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Posted 04 January 2020 - 06:40 PM

Hi MF!

Here is a screen shot from Aladin from which I arrived at the 1.153 degrees distance measurement between Iota and Kappa CMa. This is an actual image generated by one of the many sky surveys which have been produced over the years. I believe we  can trust the information.

 

Cheers, Chris.

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  • HJ 2477+A 1585-Notes-2.jpg


#14 fred1871

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Posted 04 January 2020 - 06:59 PM

Ummm... how did we get from Kappa UMa to Kappa CMa? - from Ursa Major to Canis Major?


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#15 c2m2t

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Posted 04 January 2020 - 10:31 PM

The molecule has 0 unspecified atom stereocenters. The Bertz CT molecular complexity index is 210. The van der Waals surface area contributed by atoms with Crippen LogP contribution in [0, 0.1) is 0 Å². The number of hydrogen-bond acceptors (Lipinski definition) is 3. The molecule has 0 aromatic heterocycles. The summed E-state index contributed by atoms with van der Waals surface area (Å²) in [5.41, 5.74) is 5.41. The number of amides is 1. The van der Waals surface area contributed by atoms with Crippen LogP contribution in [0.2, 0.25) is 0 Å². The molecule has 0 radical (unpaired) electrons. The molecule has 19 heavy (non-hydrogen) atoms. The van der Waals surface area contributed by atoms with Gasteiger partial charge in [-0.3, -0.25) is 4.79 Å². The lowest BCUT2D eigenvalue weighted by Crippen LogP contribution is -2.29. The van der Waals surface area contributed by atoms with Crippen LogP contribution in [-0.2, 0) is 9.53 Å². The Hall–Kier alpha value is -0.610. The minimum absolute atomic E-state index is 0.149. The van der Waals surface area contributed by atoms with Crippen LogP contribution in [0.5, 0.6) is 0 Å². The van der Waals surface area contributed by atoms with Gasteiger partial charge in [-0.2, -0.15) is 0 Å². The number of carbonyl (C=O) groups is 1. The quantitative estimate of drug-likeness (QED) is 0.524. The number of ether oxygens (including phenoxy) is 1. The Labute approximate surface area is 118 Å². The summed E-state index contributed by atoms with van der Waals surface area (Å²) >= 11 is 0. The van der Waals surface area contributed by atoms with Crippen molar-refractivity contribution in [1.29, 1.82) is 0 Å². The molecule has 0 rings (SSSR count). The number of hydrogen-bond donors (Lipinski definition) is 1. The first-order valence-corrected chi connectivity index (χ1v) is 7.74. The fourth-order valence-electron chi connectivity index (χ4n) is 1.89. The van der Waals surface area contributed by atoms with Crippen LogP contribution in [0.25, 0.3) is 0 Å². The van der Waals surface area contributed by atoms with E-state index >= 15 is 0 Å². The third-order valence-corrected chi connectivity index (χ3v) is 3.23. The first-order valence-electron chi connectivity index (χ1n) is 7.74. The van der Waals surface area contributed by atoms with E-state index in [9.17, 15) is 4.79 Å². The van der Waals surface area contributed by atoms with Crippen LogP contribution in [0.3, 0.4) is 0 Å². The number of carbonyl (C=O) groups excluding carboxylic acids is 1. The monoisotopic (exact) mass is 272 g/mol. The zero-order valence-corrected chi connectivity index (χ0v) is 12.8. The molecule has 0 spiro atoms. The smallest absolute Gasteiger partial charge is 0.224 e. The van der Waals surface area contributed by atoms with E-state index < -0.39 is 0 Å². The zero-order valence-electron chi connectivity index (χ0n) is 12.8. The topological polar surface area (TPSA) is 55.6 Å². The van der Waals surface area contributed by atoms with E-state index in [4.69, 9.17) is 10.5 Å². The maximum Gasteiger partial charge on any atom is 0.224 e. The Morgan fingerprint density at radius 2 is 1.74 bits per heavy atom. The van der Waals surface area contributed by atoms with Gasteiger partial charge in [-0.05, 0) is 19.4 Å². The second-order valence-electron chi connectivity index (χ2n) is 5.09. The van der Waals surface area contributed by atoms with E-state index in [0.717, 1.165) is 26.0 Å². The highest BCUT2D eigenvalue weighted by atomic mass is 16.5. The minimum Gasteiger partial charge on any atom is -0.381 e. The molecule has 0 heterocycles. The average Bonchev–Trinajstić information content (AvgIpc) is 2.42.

Hi Fred!

Good catch....my error!! :-) should read UMa!!

 

Cheers, Chris?



#16 Magnetic Field

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Posted 09 January 2020 - 03:28 AM

Okay. False alarm with a background star.

 

Btw: my focal length is 1150 mm (and not 1035 mm) due to my prism modification and a 6mm ocular gives 0.25 degrees (also confirmed with a star drift method).

 

Back to square one: please 4" owners have a go at it. I claim I can split Iota Ursae Majoris.

 

By the way: I checked my log book and there is an entry from last week: "Double stars: Gam01 Leo, WDS STT 545 (in Aurigae), Alpha and Delta Gemini: easy to split, Ma9 and Ma10". Info: Ma9 and Ma10 are my code for the 8mm and 6mm Vixen NPL eyepiece.

 

Edit: How did you get 1.15 degrees separation for Iota Ursae Majoris and  TYC 3420-2149-20 (designation according to Skychart, mag 3.13 in the Figure). The following screen shot shows Skychart's view of 0.5 degrees:

 

attachicon.gifFig8.jpeg

To avoid a double post I refer the reader to post #42 in

 

https://www.cloudyni...m-fitted/page-2

 

I wonder if  Delta Ursae Minoris has also a close nearby background star which I mistook for the faint companion (like I did for Iota Ursae Majoris).